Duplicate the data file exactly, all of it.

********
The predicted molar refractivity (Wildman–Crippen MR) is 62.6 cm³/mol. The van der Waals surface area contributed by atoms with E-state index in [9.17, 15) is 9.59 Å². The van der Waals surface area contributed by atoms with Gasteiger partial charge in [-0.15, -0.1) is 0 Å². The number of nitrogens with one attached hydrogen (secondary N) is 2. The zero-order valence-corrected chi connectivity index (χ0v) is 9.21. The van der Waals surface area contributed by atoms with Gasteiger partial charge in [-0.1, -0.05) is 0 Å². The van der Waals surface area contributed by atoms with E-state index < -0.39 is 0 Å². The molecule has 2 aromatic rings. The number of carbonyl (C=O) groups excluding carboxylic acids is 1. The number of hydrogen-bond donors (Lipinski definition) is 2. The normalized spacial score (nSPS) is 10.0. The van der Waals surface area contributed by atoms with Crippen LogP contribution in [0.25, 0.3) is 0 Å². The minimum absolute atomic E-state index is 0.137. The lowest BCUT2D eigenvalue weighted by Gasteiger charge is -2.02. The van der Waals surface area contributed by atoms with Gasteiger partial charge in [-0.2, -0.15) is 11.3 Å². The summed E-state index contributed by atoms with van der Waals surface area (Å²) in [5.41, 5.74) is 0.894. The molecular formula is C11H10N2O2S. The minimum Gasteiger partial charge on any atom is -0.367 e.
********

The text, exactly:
The predicted molar refractivity (Wildman–Crippen MR) is 62.6 cm³/mol. The van der Waals surface area contributed by atoms with E-state index in [9.17, 15) is 9.59 Å². The van der Waals surface area contributed by atoms with Gasteiger partial charge in [-0.15, -0.1) is 0 Å². The number of nitrogens with one attached hydrogen (secondary N) is 2. The zero-order valence-corrected chi connectivity index (χ0v) is 9.21. The van der Waals surface area contributed by atoms with Gasteiger partial charge in [-0.1, -0.05) is 0 Å². The van der Waals surface area contributed by atoms with E-state index < -0.39 is 0 Å². The molecule has 2 aromatic rings. The number of carbonyl (C=O) groups excluding carboxylic acids is 1. The number of hydrogen-bond donors (Lipinski definition) is 2. The normalized spacial score (nSPS) is 10.0. The van der Waals surface area contributed by atoms with Crippen LogP contribution in [0.25, 0.3) is 0 Å². The minimum absolute atomic E-state index is 0.137. The lowest BCUT2D eigenvalue weighted by Gasteiger charge is -2.02. The van der Waals surface area contributed by atoms with Gasteiger partial charge in [-0.2, -0.15) is 11.3 Å². The summed E-state index contributed by atoms with van der Waals surface area (Å²) in [5.41, 5.74) is 0.894. The molecular formula is C11H10N2O2S. The minimum Gasteiger partial charge on any atom is -0.367 e.